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Organiser's Profile

Ah Foon of HKWWA

A 'Non-Organiser' Looking at Herself

It's almost eight years since I joined HKWWA, and I never have favour for the title of 'organiser'. Such identity keeps me away from other women workers. Worse still, it takes away my identity as an ordinary women worker and that I am just like many of them. To avoid these, I always remind myself I have to walk along with them, and that once I leave HKWWA, I will face the same problems as they do -- I am too old; I do not have any academic qualification; I will be kicked out of the labour market; I will be unemployed and fall into despair; I will be exploited.......

I try my best to put myself into their situation.

So many unforgettable feeling and despair in my relations with the women cleaners. They have made the biggest contribution to society. Yet, they are least valued. Think about the nasty work, the heavy workload and the little money and benefit they can get. They have to work over 10 hours a day, 365 days a year, even if they are injured or fall sick. If they really cannot make it, the only option for them is to get an extra hand out of their own pocket. They have to stretch themselves to the edge because they have no knowledge of the labour laws. Even if they do, they may not dare to bargain with the boss for fear of losing the 'precious' job. Shut up or starve!

Ah Foon
Many women are forced to take up part-time jobs as they have to take care of their kids. The cleaning job fits their schedule: their husband can stay with the kids at night while they go around 1,000-odd flats to clean up the garbage. What is supposed to be a 5-hour task is usually finished within 4 hours so that they can go home early. Guess how much they get a month? Just 1,000 bucks (about US$130)! Not even enough to pay the rent!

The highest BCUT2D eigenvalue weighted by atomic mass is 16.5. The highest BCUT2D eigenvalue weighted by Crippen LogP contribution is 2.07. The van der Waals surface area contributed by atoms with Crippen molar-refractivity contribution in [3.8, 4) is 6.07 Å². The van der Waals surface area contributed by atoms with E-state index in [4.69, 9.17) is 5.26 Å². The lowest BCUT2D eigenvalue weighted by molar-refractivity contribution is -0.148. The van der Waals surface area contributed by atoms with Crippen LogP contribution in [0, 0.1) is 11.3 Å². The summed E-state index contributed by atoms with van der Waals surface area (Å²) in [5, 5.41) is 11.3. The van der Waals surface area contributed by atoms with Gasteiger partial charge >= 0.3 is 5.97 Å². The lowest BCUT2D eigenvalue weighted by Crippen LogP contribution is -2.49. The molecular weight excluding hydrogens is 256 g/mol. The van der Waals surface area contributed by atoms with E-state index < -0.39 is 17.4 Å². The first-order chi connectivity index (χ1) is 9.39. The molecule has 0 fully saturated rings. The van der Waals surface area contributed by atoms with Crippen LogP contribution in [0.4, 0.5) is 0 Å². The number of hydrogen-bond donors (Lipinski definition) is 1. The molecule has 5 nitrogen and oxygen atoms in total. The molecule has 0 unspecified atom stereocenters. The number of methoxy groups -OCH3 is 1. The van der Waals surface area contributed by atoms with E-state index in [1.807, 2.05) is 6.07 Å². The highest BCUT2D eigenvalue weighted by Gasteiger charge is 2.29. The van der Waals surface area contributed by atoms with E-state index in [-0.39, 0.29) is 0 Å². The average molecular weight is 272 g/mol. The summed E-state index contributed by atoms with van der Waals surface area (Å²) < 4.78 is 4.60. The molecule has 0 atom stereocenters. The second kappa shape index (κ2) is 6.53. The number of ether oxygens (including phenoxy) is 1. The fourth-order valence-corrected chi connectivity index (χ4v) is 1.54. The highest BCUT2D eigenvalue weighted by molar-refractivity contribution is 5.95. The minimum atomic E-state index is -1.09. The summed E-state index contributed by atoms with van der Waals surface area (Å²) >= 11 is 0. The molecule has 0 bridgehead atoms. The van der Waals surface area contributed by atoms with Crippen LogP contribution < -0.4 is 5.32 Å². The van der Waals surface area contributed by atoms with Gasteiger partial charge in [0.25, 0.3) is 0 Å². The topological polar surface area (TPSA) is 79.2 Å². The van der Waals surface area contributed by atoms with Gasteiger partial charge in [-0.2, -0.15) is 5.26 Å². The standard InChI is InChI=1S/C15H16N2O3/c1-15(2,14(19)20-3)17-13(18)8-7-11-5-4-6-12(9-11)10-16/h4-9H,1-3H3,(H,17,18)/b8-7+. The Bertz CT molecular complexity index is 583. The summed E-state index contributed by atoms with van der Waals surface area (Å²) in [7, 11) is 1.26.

As the cleaners live in the same housing estate or even the same block where they work, the boss or supervisor finds it easy to squeeze every bit of them. They will, outside the working hours, call the women to clean up the leftovers, alleging that they receive complaints from the neighbourhood. A cleaner's husband once could not keep his anger and shouted to the supervisor on the phone, "What do you think it is? On call for the whole day for a pitiful stipend! She'll simply quit!" Well, well, how righteous! How assertive! Has he ever considered why his wife has to take up this kind of unbearable, nasty job?

To complicate matters, what is in question is not only the labour relationship; it is also a relationship between the cleaners and the residents, most of whom are also workers. Many of the residents are very inconsiderate, dumping rubbish and leaving dog shit around. When their neighbours complain to the cleaning company, the nasty job will ultimately fall onto the cleaners. Besides, some residents complain that the cleaners make the elevator stink because the rubbish is stinky. Wait a minute! Whose rubbish is that? At festival times, when people are enjoying their family reunion dinner, who are sweating all over in cleaning up the extra bulk? It is hurting to see people at the grassroots fighting against each other.

Another hard question is the use of illegal workers. Many blood suckers want to swell their wallet as much as possible by employing illegal workers who have come from China on two-way permits. Some cleaners have asked us to report to the police for them. They have tried themselves

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